The Atlantic hurricane season is forecast to be another busy one in 2021, with more than 16 named tropical storms expected, at least 7 of which are forecast to become hurricanes and at least 3 major hurricanes, according to forecaster Accuweather.
After a record-breaking 2020 hurricane season which saw the Greek alphabet called into use for storm names, the insurance, reinsurance and insurance-linked securities (ILS) market may face another above average year in 2021, the latest seasonal forecast suggests.
Accuweather says that another busy year is forecast, albeit not at the levels experienced last season.
Compared to the 30-year average, Accuweather’s forecast indicates that 2021 could be an above-normal season for tropical activity in the Atlantic.
Accuweather’s forecast team expects 16-20 named storms, 7 to 10 hurricanes and 3 to 5 forecast to become major hurricanes (Category 3 or higher with maximum sustained winds of 111 mph or greater).
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The forecast from Accuweather also predicts that during the 2021 hurricane season, between 3 and 5 hurricanes will impact the US mainland, Puerto Rico and the U.S. Virgin Islands.
The average for storm impacts stands at 3.5 hurricanes per year, Accuweather said.
“Current indications are this will be another above-normal season,” explained Dan Kottlowski, meteorologist at AccuWeather. “This can translate into high impacts on the United States.”
While La Niña conditions in the Pacific had been predicted likely to influencee hurricane activity in the Atlantic in 2021, Accuweather says that this could shift to an ENSO-neutral phase by late spring or early summer, meaning water temperatures in this zone of the Pacific could be closer to average.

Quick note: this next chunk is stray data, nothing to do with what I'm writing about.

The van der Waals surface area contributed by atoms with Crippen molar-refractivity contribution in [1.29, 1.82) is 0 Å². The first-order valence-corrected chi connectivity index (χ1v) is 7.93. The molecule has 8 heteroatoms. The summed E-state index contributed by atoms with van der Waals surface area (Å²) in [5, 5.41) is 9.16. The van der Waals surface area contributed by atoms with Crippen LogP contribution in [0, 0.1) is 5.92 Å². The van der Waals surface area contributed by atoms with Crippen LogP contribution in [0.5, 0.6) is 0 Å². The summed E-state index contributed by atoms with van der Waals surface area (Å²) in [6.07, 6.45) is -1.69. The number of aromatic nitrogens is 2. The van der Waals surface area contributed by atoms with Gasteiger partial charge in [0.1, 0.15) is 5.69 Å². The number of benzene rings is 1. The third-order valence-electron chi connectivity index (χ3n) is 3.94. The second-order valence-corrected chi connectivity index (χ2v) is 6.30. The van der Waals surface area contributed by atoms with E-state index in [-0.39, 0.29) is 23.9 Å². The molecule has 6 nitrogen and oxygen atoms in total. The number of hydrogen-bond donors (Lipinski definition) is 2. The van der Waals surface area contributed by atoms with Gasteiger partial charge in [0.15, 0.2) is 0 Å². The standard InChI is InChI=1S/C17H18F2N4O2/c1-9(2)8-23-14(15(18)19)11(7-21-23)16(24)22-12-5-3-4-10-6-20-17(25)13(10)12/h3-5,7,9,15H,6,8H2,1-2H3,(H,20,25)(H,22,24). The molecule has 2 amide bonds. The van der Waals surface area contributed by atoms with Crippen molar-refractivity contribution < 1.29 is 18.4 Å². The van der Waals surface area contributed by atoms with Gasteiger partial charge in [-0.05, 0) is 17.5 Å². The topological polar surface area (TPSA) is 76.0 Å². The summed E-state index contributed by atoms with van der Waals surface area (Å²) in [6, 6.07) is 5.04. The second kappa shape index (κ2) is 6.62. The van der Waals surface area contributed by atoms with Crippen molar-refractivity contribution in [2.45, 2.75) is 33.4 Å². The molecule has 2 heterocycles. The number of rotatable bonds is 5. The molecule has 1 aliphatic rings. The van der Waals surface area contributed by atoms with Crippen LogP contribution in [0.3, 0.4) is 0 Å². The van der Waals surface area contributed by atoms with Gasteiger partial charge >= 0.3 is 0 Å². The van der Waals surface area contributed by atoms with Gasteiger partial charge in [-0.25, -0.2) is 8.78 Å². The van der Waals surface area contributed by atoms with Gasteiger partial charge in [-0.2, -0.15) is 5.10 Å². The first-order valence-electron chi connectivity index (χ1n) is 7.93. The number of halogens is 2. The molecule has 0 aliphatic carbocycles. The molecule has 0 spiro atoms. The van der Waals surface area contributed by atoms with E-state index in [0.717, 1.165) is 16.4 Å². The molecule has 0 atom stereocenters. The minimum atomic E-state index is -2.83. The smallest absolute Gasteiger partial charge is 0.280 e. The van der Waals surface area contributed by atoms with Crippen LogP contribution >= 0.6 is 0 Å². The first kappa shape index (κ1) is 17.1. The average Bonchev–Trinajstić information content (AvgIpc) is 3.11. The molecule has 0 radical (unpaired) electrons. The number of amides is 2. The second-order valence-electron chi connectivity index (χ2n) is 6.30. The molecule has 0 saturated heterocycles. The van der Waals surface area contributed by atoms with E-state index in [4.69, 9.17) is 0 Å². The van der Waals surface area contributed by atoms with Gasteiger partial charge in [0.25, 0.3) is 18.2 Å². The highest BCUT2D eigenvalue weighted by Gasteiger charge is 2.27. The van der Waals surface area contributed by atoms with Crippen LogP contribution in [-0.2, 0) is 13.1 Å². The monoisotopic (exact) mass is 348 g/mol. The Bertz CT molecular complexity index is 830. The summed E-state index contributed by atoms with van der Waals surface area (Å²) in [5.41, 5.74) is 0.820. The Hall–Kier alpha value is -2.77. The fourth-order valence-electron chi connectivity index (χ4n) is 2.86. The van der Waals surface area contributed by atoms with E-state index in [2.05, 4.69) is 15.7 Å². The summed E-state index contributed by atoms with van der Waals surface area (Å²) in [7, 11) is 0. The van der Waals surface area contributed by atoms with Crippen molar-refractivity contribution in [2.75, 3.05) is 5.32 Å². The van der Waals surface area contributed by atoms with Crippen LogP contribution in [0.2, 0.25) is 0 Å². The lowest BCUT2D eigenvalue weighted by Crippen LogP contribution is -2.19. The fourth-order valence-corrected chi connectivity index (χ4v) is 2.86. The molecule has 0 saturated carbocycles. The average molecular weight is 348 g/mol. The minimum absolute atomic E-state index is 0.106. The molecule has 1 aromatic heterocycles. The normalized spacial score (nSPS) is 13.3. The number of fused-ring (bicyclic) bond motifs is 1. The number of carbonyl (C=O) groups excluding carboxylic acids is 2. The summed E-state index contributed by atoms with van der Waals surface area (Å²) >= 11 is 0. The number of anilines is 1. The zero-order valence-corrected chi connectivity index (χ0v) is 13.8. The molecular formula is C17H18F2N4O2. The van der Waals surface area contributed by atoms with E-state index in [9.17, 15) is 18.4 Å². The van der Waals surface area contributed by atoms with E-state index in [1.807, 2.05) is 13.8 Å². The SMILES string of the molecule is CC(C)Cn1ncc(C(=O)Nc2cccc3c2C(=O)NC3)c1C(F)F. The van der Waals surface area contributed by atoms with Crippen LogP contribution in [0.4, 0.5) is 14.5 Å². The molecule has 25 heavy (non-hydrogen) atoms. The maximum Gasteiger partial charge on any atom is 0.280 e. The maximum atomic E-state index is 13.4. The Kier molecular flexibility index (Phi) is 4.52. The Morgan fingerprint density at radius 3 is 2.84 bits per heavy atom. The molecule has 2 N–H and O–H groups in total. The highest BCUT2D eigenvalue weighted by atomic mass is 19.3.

However, Accuweather’s Kottlowski also notes that whether ENSO shifts back towards La Nina later in the season could be a factor in storm activity.
“If that happens, that could certainly increase the chance that we could see more than 20 storms,” Kottlowski said.
Wind shear and sea-surface temperatures (SSTs) are key factors for the hurricane season and if La Nina conditions are more prevalent shear could be lower in the Atlantic, while already Accuweather cites above normal SST’s in the northern and central Gulf of Mexico.
In addition, waters in much of the Caribbean and tropical Atlantic are also warmer than normal or around normal, while waters off southern Florida have also been above normal, the forecaster explained.
“Our biggest concern is the fact that water temperatures across the Atlantic are already warmer than normal over a larger part of the basin,” Kottlowski said.
He also explained that the chances of an early, or pre-season tropical storm, could be higher because of SST’s.
Another weather phenomena is the Bermuda high, a blocking high pressure that can be more dominant during the hurricane season and result in tropical storms or hurricanes tracking towards the southern US, the Caribbean or into the Gulf of Mexico.
Accuweather’s forecast team of meteorologists say that the Bermuda high may not maintain its strength as frequently as it did in 2020, promoting an increased chance that tropical storms curve through the western Atlantic and toward the Eastern Seaboard of the US.
It remains early for forecasts and as more are released it should give a better picture of how the 2021 Atlantic hurricane season may pan out for the insurance and reinsurance market, as well as catastrophe bond and ILS funds and investors.
As ever though, no matter how many storms are forecast, just one landfall of a hurricane in a highly populated and urbanised coastal area can cause billions in economic damages, along with losses that flow into reinsurance structures, meaning even the most benign hurricane forecasts can still result in impactful seasons.
The 2020 Atlantic hurricane season saw a total of 30 named storms form during the season, which was a record number.
Currently, based on three forecasters we track, our Artemis average sits at 16 named storms, 7.5 hurricanes and 3 major hurricanes, which is above the longer-term averages, but is aligned with the average of recent seasons.
Forecast updates are expected from Tropical Storm Risk and Colorado State University in the coming days. It will be interesting to see whether they raise the average further, or not.
Track the 2021 Atlantic tropical storm and hurricane season on our dedicated page and we’ll update you as new forecasts and information emerges.